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New Virus

2001-03-29 03:48:10+00 by TC 3 comments

Hoof & Mouth? no no no it's the first Winux Virus. I wonder if the Mac people feel let out?

[ related topics: Apple Computer Web development virus ]

comments in ascending chronological order (reverse):

#Comment made: 2002-02-21 05:31:25+00 by: Dan Lyke

Wait! First, it's a worm, not a virus. Second, even if it works as advertised it'll only infect binaries writable by the user. If you're running as root you deserved to get reamed.

Thirdly... well... the article doesn't say how you get a binary that'll run on both platforms, or a language (like Perl) that's widely enough deployed on Windows that it'd make a difference.

I call media hoax.

#Comment made: 2002-02-21 05:31:25+00 by: dhartung

I dunno, Dan. It seems to me that writing a worm payload that's smart enough to find two kinds of executable isn't really that big a deal. Sure, it's more complicated than usual, but it certainly isn't impossible. There have certainly been viruses written before that could spread via more than one method. Here you need two kinds of executable code squeezed into one payload, with logic to decide which one to install.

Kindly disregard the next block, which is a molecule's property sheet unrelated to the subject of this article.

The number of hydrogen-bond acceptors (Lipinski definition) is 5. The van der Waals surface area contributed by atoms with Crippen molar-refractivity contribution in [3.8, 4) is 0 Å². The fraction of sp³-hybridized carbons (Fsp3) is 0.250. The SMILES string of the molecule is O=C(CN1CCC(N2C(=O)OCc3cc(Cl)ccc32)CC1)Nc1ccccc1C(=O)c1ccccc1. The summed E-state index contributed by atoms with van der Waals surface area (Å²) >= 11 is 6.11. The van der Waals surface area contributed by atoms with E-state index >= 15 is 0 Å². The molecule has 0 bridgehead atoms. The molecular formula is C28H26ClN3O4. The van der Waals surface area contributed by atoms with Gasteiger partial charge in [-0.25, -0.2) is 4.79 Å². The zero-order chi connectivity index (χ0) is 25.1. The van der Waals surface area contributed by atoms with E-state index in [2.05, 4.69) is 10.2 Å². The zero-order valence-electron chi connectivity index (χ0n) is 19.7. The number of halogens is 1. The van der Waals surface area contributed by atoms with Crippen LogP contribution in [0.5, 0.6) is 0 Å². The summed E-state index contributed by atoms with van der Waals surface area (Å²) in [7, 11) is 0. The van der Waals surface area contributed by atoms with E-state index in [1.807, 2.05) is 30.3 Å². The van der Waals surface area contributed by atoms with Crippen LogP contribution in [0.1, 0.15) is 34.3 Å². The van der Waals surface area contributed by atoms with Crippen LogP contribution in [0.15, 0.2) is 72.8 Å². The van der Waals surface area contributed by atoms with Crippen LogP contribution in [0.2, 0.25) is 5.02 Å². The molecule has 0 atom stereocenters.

I wouldn't overblow this threat, either. It can't infect the Linux binaries except under some very specific circumstances. There aren't that many dual-OS machines. Still, it's entirely possible to have a shared space for dual-boot machines that Windows makes 100% writable. You probably shouldn't put any Linux binaries there.

It's just a shot across the bow: showing it can be done.

#Comment made: 2002-02-21 05:31:25+00 by: Dan Lyke

It's not smart enough to find two kinds of executables, that's pretty damned trivial. It's polymorphic enough to handle the executable loader in '98, NT and Linux. Back in the days of .COM files I could imagine it (you could do a lot in that wasted 128 header bytes), but I guess NT does enough ELFish stuff that it ought to be possible. I haven't delved into the actual structure of Microsoft binaries since the days of the "MZ" header except to know that simple symbol substitution works (ie: as of two years ago they didn't do much internal integrity checking, which is handy when you're trying to make sure that symbols are obfuscated), so I guess I really don't know.